Mood board: Issey Miyake's design legacy is one of innovation and elegance. His pioneering experiments with pleated textiles in the early 1980s have created a globally recognisable and widely copied silhouette across both men’s and women’s wardrobes. Miyake first showed the men's collection at Paris Fashion Week in 1985 and the clothes have been a staple for the intelligentsia ever since. In its current iteration – designed by Yusuke Takahashi – the mood at Miyake has accelerated into a modern, dynamic sensibility with functionality and comfort at the fore. 

Best in show: Standout were the lightweight nylon taffeta coats, taken from an archive pattern first designed for A/W 1983. Water and crease-resistant, they were worn buttoned at the neck, ready for a walk across a terrace or rocky terrain. Elsewhere, cropped puffer jackets sported wide shoulders. Zips twisted around the leg on technical trousers.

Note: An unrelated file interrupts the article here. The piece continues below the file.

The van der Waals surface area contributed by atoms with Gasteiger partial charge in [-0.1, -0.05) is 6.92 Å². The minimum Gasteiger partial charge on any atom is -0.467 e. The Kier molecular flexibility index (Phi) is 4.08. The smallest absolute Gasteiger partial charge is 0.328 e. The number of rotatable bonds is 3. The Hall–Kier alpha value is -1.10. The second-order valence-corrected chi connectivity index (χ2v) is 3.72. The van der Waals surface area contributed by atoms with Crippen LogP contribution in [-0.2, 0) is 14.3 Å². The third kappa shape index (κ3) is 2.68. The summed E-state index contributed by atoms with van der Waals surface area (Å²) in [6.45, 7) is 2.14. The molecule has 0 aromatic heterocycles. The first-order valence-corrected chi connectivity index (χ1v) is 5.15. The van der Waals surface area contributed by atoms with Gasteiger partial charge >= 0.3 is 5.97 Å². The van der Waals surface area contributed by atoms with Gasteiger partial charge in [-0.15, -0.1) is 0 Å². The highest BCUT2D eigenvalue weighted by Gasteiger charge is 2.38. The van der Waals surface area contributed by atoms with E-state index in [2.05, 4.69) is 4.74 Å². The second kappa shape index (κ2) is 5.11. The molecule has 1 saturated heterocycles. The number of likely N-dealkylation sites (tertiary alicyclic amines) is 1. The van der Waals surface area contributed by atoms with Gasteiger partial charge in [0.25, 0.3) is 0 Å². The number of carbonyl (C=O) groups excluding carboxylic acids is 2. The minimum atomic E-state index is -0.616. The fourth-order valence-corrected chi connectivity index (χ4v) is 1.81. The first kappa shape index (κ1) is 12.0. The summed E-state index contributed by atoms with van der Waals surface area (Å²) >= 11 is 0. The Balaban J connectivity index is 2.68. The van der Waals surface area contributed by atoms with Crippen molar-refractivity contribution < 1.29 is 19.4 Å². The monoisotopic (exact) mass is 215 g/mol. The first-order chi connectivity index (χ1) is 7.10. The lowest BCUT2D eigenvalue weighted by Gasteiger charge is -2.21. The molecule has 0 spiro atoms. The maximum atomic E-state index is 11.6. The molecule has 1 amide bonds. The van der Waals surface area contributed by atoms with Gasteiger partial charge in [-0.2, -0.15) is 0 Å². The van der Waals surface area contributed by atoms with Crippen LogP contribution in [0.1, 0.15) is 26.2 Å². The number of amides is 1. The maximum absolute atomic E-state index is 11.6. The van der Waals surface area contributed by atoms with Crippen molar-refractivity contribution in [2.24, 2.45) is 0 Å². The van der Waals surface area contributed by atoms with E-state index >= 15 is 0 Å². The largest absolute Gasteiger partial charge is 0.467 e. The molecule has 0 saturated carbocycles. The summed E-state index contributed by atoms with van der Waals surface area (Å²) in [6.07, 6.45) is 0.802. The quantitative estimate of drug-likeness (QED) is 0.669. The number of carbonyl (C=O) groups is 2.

Finishing touches: The A/W 2017 collection looked towards the great outdoors in what the show notes labelled a ‘call to the wind’. Textured patterns in pop colours were developed from white birch forests and created by artisans using ten types of printing plates. Here the pieces combined the recognisable grace of urban clothing alongside more technical details taken from trekking garments and patterns inspired by the rhythm of nature. Miyake’s default silhouette – wide-cut trousers and collarless blousons – was offered in pleated, crushed fabrics. The clothes suggest both ease in their roominess and drama in their volume.

 

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